DO NOT PHONE THE DVLA AS THE RESULT CAN VARY CONSIDERABLY DEPENDING UPON WHO YOU SPEAK TO!!
7. What happens when a patient informs the DVLA that they have OSAS?
Fill in the Form SL1 if you drive a car or ride a motorcycle or Form SL1V if you are a lorry, bus or coach driver, but we recommend you do this with the assistance of your Sleep Clinic to make sure that it is entirely accurate medically, as a mistake here could lead to the loss of your driving licence. This is especially important concerning the “Declaration” section, which is quite complicated. We hope that once our discussions with the DVLA have taken place, we will be in a position to explain matters in a simple and clear manner—this is not possible at present, hence this advice.
8. So what should I do and when?
A) No one should drive if they are feeling sleepy, whatever the cause. They should have a sleep or nap until feeling sufficiently refreshed to be safe again.
B) Seek medical attention if this sleepiness is not explicable by life style issues.
C) If you are awaiting assessment for possible OSA with sleepiness or related symptoms sufficient to impair driving, then you need to stop driving (common sense). If the symptoms are not sufficient to impair driving, then you should discuss this with your Sleep Clinic and you may be able to continue driving.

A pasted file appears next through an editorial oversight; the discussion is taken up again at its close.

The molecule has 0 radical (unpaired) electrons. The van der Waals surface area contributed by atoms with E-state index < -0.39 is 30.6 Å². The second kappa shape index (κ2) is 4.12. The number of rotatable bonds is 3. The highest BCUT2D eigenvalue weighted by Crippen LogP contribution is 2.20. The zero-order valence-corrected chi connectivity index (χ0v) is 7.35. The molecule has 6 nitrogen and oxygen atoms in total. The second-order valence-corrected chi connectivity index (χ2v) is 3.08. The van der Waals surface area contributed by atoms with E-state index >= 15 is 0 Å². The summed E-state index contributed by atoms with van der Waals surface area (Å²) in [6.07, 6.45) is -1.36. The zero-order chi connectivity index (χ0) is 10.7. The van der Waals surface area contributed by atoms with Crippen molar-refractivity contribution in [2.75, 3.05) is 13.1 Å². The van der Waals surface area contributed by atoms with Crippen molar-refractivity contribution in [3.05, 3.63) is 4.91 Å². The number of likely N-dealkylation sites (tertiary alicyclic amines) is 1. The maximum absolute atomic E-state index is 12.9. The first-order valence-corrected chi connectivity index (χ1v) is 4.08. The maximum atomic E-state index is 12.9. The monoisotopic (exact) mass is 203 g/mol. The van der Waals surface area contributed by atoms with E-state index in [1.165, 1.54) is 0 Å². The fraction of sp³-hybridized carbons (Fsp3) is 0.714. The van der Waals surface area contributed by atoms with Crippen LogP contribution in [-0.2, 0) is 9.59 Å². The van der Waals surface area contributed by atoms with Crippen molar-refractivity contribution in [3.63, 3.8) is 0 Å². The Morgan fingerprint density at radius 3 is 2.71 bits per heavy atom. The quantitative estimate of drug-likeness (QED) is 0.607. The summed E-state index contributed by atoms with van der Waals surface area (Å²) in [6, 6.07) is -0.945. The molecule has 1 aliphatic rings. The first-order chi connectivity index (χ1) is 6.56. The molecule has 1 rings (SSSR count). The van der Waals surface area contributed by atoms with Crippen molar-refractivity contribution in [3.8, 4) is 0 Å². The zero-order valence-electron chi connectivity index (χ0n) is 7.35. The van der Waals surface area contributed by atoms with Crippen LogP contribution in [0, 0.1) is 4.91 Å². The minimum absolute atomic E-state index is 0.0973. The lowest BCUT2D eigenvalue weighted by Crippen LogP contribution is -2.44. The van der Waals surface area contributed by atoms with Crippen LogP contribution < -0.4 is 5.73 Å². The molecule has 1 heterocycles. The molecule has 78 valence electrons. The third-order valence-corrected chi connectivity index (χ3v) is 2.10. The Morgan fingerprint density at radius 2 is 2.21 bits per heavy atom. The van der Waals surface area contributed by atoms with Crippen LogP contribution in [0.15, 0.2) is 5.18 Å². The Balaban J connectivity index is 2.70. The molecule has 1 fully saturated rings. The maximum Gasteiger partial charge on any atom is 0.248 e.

D) Once the diagnosis of OSAS has been made, the specialist will advise you on how to tell the DVLA, when to do this and whether driving can continue at all until after treatment. This is covered in section 4 above.
E) Once successful treatment has begun, then there is no reason for the DVLA to remove or withhold a driving licence. In the case of lorry, bus and coach licences an annual review may be required to ensure treatment remains successful.
9. If your licence is revoked in spite of your Sleep Clinic stating that you are safe to drive, then please contact us and we can provide advice as to the best way to proceed. It is also advantageous to contact your local MP, who can assist in getting mistakes made by Government Departments rectified very quickly.
10. There may be situations where you feel that your rights to patient confidentiality are in doubt. This link gives you the latest version of the GMC Guidelines in relation to driving and the DVLA, so that you know where you stand.
The information is given for general information purposes only. It is in no way intended to replace the professional medical care, advice, diagnosis, or treatment of a doctor. If you are worried about any aspect of your health, you should consult a doctor in person.
©SATA update Dec 2016